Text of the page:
Mortgage with a Debt Management Plan

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How much in order are your financial affairs? If you’re currently working through a debt management plan (dmp), you may have assumed that getting a mortgage is out of the question. Your dreams of a home of your own for your family will have to wait. It can seem as if every route is closed, and your life is on hold. The good news is, with the right specialist guidance and support, you do have options to purchase a home. You can obtain a mortgage – and that remains the case whether your debt plan is completed or even still active.

Can I Get A Mortgage With A Debt Management Plan?

This process is a little less straightforward than other mortgage applications, but if you access the right professional support it can be done. There are some key differences, depending on whether your debt plan is paid off, or if it’s still in progress – and as you might imagine, it’s easier to get lenders on board once your debt management plan is complete. That doesn’t mean it’s impossible if you are still working on a debt management plan. Lenders use lots of different factors to make a decision on whether they will extend a mortgage loan to you:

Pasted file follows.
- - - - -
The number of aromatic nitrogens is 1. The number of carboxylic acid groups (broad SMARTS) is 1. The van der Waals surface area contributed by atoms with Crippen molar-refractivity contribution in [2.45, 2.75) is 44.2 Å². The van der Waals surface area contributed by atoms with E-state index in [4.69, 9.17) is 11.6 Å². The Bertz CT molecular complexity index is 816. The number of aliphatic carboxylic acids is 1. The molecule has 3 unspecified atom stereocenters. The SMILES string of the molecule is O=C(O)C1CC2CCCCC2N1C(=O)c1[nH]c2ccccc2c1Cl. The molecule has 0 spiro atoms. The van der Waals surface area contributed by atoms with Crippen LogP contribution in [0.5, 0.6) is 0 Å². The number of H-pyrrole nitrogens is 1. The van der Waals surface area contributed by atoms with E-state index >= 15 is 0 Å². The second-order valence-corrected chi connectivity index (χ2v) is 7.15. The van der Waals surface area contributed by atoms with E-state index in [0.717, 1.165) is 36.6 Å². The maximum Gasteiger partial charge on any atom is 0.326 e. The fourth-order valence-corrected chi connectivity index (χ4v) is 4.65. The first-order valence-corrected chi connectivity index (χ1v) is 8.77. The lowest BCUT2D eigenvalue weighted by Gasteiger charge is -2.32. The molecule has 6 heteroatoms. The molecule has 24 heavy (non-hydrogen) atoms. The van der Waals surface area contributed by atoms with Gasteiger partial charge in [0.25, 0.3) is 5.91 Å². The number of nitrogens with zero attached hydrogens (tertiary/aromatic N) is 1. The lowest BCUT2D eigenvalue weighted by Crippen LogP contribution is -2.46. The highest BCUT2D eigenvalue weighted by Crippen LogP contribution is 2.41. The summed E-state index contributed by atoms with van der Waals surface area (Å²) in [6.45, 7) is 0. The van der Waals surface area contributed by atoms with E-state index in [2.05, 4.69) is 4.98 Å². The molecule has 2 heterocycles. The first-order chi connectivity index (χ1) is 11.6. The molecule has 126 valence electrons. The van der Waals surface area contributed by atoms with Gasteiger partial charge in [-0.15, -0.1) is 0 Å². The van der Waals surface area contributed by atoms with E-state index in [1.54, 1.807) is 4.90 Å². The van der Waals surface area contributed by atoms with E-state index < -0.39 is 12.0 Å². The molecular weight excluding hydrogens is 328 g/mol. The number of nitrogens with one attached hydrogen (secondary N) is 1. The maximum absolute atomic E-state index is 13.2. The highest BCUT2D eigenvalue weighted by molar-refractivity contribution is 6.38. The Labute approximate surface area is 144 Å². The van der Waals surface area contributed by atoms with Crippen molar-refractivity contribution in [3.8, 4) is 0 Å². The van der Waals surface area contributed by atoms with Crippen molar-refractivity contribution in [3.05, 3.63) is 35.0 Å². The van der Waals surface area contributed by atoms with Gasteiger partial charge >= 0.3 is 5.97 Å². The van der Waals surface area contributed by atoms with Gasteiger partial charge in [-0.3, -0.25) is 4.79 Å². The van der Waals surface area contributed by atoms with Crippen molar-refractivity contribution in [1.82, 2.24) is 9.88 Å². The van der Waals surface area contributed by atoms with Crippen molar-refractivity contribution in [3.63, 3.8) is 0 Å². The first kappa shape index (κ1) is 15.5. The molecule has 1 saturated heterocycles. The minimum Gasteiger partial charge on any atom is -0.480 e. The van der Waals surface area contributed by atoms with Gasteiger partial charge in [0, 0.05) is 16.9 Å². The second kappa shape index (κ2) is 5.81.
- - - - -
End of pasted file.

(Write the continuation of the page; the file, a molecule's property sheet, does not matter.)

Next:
• The affordability of the loan amount
  • Your income
  • The loan-to-value ratio (LTV)
  • Your credit score

Specialist Mortgage Advice From Think Plutus

Navigating this process can be tricky, and understandably daunting to some. Think Plutus are a whole of market mortgage brokerage, here to help guide you through the process of getting a mortgage when you’re on a debt management plan. Our experienced mortgage advisers have a whole-of-market view, enabling them to find the very best deals at any given time. Our one-to-one advice is tailored to your personal situation, finding the products that best suit your circumstances. You can come and see us or access mortgage advice remotely, for a friendly, accessible service that will give you the keys to a new home.